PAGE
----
Github Markdown Readme

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Click on the image you'd like to display in Github (this brings up the 'Object Details' page) Copy pasta that URL (the one starting with https not gs) into a new browser tab/window; Copy pasta the new generated URL - it should be longer - from your new browser tab/window into your Github README file. So your Markdown files will have correct links both in Github and Github Pages. The index page of your website can be a file or a file. If both exists the file has priority. You should be able to use any Github Flavored Markdown. Known differences between Github and Github Pages. No automatic links with Github Pages. The GitHub profile-level README feature allows more content than the bio profile, supports markdown, which means you can play more visually with the content, and the README becomes considerably more accessible as it is positioned above pinned repositories and takes up as much space above the web page fold as you want.

Github Readme Markdown Image

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You can add a README file to your repository to tell other people why your project is useful, what they can do with your project, and how they can use it.

In this article


Github Markdown Readme

You can add a README file to a repository to communicate important information about your project. A README, along with a repository license, contribution guidelines, and a code of conduct, communicates expectations for your project and helps you manage contributions.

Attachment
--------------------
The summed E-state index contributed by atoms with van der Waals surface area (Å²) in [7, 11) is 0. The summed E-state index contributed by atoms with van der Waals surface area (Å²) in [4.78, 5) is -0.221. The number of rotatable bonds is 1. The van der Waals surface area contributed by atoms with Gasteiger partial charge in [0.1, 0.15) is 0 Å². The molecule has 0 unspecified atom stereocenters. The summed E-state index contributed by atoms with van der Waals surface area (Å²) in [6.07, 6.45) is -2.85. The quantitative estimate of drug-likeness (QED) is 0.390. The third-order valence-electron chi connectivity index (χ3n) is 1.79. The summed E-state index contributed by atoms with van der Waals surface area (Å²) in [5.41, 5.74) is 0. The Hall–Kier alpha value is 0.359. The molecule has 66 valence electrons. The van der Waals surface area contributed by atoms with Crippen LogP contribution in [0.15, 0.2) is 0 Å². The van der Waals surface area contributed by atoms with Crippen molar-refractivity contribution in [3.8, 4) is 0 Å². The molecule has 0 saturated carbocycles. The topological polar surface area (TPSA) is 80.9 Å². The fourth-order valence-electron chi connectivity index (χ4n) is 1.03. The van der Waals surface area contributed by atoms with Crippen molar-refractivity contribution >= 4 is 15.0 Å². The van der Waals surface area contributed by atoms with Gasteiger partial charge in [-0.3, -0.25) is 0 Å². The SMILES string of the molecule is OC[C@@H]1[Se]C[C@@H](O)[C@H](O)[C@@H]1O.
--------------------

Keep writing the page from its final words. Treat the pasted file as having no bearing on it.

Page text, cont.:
For more information about providing guidelines for your project, see 'Adding a code of conduct to your project' and 'Setting up your project for healthy contributions.'

A README is often the first item a visitor will see when visiting your repository. README files typically include information on:

  • What the project does
  • Why the project is useful
  • How users can get started with the project
  • Where users can get help with your project
  • Who maintains and contributes to the project

If you put your README file in your repository's root, docs, or hidden .github directory, GitHub will recognize and automatically surface your README to repository visitors.


If you add a README file to the root of a public repository with the same name as your username, that README will automatically appear on your profile page. You can edit your profile README with GitHub Flavored Markdown to create a personalized section on your profile. For more information, see 'Managing your profile README.'

Section links in README files and blob pages

Many projects use a table of contents at the start of a README to direct users to different sections of the file. You can link directly to a section in a rendered file by hovering over the section heading to expose the link:

Relative links and image paths in README files

You can define relative links and image paths in your rendered files to help readers navigate to other files in your repository.

Github Markdown Readme

A relative link is a link that is relative to the current file. For example, if you have a README file in root of your repository, and you have another file in docs/, the relative link to in your README might look like this:

GitHub will automatically transform your relative link or image path based on whatever branch you're currently on, so that the link or path always works. You can use all relative link operands, such as ./ and ../.

Relative links are easier for users who clone your repository. Absolute links may not work in clones of your repository - we recommend using relative links to refer to other files within your repository.

Further reading

  • 'Adding a file to a repository'
  • 18F's 'Making READMEs readable'